Dammit, Jim! I'm A Gamer, Not A Doctor! What Star Trek Teaches Us About Video-Game Tie-Ins

Star Trek -- video game history
'Star Trek' video game history

I spent many hours on this game − and regret none of them.

Star Trek  has always been about exploring the universe, finding out most of it wants to kill us — and then trying to do better. Most video games are about exactly the same thing.

It's one reason the multimedia franchise that Gene Roddenberry created in the 1960s has spawned almost as many video games as Mario.  Another is that Star Trek's geek appeal pre-dates the advent of mainstream gaming. Back in 1971, fans were using their keyboards to blow up Klingon warbirds  in a Star Trek text game before the graphics existed to actually depict them. 

'Star Trek' video game history

Riker has "fun time" with his joystick.

When that technology did finally emerge, well, no nerd has ever seen the Starship Enterprise without wanting to steer it himself. It's an urge so strong that Paramount, the studio behind the franchise, even incorporated it into one of the Star Trek: The Next Generation movies — no matter how stupid it looked.

That was then. Now, Namco Bandai is pushing the latest Star Trek game, on course for an early 2013 release, and it’s teaching us how the art of video-game tie-ins has changed over the last four decades.

1. The Past: Brand Desecration And Nerd Betrayal: The words Star Trek in the title of a game used to be a guarantee that the experience would suck like a black hole. Game developers didn’t buy the license to craft an immersive and awe-inspiring Starfleet experience. They bought it as a license to steal money from  Trekkies who wanted that kind of game play.  It was just another sad example of nerds getting bullied — made sadder by the fact that these game publishers employed small armies of nerds to build these games and betray their own kind. There was simply no point in wasting money making a good game when, thanks to the Star Trek affiliation, it was essentially guaranteed to sell.

'Star Trek' video game history


Whereas the Star Trek TV series and movies were celebrated for their ability to turn abstract and thorny scientific, philosophic and moral concepts into gripping stories, early Star Trek video games had the dubious distinction of embodying laziness. The 2001 game Star Trek: Deep Space Nine — Dominion Wars was a strategic starship game with a strategy that could best be described as “Make money as quickly as possible.”  It was literally unplayably bad — not because it was boring but because the code was broken and the game wouldn’t run. The publisher would have been more honest if  it had just sent notes to fans’ houses using letters cut out from magazine and newspaper headlines that said:  “We have your beloved franchise. Send us money. No police.

The other end of the laziness spectrum was the 1994 game Star Trek: Deep Space — Crossroads of Time, which technically worked but needn’t have bothered. This was a licensed game in the '90s so some readers already know what ‘s wrong: it was a platformer: you were the commander of a deep-space station in a war zone and the game consisted largely of running around the ship's corridors and jumping. The publisher couldn't have missed the potential of the license more than if it had made an Inception game about counting sheep to fall asleep.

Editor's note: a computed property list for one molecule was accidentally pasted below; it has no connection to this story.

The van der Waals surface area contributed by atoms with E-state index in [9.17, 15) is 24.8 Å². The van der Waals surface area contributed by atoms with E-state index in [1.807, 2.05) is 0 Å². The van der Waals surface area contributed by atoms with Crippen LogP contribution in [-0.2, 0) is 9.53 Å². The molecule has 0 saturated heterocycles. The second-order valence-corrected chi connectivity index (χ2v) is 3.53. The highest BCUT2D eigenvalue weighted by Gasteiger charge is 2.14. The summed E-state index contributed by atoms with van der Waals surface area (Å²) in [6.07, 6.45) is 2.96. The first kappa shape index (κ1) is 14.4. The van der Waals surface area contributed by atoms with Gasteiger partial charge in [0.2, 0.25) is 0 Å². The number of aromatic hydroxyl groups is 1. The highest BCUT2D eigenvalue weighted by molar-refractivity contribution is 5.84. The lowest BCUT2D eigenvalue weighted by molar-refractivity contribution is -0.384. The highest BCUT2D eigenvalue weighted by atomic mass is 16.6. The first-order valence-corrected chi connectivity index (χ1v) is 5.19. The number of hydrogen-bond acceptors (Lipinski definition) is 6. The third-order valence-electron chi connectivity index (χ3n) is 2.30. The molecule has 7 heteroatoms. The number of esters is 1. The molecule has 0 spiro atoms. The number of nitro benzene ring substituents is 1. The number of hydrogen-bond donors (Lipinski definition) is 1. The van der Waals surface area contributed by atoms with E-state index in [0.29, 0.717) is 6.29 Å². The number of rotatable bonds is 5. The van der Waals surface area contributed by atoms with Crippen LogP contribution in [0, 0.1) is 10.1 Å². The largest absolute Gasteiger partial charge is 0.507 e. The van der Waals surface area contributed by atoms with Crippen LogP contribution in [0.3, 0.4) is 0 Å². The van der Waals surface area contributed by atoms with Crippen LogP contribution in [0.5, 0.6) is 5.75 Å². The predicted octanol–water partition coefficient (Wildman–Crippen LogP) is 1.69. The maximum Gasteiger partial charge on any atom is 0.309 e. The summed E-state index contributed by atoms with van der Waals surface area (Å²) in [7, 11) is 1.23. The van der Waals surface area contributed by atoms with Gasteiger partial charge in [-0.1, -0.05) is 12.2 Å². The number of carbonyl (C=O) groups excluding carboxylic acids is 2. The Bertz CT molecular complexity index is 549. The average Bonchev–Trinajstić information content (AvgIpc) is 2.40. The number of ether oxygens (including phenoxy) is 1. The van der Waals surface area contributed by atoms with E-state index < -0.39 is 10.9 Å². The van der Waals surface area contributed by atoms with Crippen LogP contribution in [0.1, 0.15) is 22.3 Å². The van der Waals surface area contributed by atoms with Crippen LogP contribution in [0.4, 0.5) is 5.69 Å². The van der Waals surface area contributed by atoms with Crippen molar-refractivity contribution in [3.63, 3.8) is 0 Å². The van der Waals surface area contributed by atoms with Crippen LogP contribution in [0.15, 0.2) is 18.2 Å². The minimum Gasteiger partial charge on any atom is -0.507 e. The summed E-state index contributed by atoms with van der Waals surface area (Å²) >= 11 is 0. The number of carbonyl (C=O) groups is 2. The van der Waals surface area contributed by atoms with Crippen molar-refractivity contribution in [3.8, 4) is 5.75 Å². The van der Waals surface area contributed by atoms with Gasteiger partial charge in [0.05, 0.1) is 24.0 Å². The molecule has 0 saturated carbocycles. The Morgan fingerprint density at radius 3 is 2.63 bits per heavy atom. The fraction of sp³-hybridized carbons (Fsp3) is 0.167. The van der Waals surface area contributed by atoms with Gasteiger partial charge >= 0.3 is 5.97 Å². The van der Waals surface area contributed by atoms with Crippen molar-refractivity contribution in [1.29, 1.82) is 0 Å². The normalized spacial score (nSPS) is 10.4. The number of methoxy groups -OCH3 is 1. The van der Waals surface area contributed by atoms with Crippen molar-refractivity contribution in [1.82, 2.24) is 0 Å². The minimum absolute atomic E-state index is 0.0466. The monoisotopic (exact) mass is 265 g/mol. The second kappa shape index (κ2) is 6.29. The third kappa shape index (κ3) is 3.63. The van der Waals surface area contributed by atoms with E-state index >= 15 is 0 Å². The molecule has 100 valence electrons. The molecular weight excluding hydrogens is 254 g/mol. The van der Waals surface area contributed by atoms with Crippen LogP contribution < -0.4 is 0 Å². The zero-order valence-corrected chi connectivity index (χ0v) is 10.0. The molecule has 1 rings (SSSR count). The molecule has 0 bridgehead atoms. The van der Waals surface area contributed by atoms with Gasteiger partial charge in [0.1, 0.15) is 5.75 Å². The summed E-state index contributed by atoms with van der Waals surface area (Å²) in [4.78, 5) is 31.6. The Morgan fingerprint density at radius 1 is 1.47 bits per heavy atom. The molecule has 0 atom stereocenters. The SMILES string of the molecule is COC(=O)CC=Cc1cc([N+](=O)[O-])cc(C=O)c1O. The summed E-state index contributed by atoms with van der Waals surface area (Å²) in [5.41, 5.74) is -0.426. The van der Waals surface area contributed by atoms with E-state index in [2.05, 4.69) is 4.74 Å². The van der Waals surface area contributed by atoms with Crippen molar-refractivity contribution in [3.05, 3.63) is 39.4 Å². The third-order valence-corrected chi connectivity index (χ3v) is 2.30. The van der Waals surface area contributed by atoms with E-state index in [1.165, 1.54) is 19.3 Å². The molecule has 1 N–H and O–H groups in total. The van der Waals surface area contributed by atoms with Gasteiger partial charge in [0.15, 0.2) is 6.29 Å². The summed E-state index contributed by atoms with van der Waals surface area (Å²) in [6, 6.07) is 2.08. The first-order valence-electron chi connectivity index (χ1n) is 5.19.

'Star Trek' video game history

Then again, this would make a fantastic game version of The Office.

2. The Present: Games Are Now a Rightful Part Of The Franchise:  We'd love to claim that games are better because they’re more respected, but let’s be honest: they make truckloads more money now. A popular tie-in is a profit turbocharger, adding a whole new revenue stream to the same source material. Fortunately, some companies are trying to do it right. We still have abysmal cash-ins like Iron Man  — which really should be the best game ever made — but Namco Bandai is pushing its 2013 Star Trek title like a real game that stands on its own, not an accessory to a movie.

This doesn’t just mean better graphics and an actual effort to make a good game, though those aspects certainly help.  It also means getting the game and the Star Trek universe right. In the past, fans were horrified by games getting the most basic facts of the canon flat out wrong, and the entire plot would be written around whichever franchise cast members had time to do voiceovers. Now,  the actors aren't just contracted to appear before the cameras. Their involvement in the film extends to their involvement in the game. And the fans are down with that.

Also, when it came to early Star Trek games, the only “scripting” the game developer cared about was the bit that displayed the Enterprise and did a very, very bad job of playing the theme music. The story was something squatted out by someone who wasn’t busy coding graphics. Now the games get real writing, with a plot properly placed between the two J. J. Abrams movies.

'Star Trek' video game history

“Captain, the ship has been utterly destroyed. But we’ll have her up and running by next week.”

3.  And Yet...Game Tie-Ins Still Aren't Treated As Equals To Their Cinematic Brethren: They're allowed into the room, but they mustn't disturb anything. This means you’ll play through a plot which isn’t allowed to make anything happen or develop any characters. The first movie stunned longtime fans by detonating the planet Vulcan. The game won’t even be allowed to leave up the seat on the Enterprise’s non-existent toilets. Everything has to end exactly how it started, no matter how many amazing or serious things happen in between. Luckily, the Star Trek series has given fans plenty of practice with that.

4. They’re Also At The Mercy Of Popularity: The downside of big budget is that you have to be mass market, and the Star Trek game is the best and worst example of that. The spirit of Star Trek is exploration, the intelligent investigation of  unexplainable phenomena, diplomatic pressure and moral lessons. But the game will be a third-person cover-shooter because third0-person cover-shooters sell well these days.

'Star Trek' video game history

Boldly going where no man has gone before - to take cover like everyone has done before.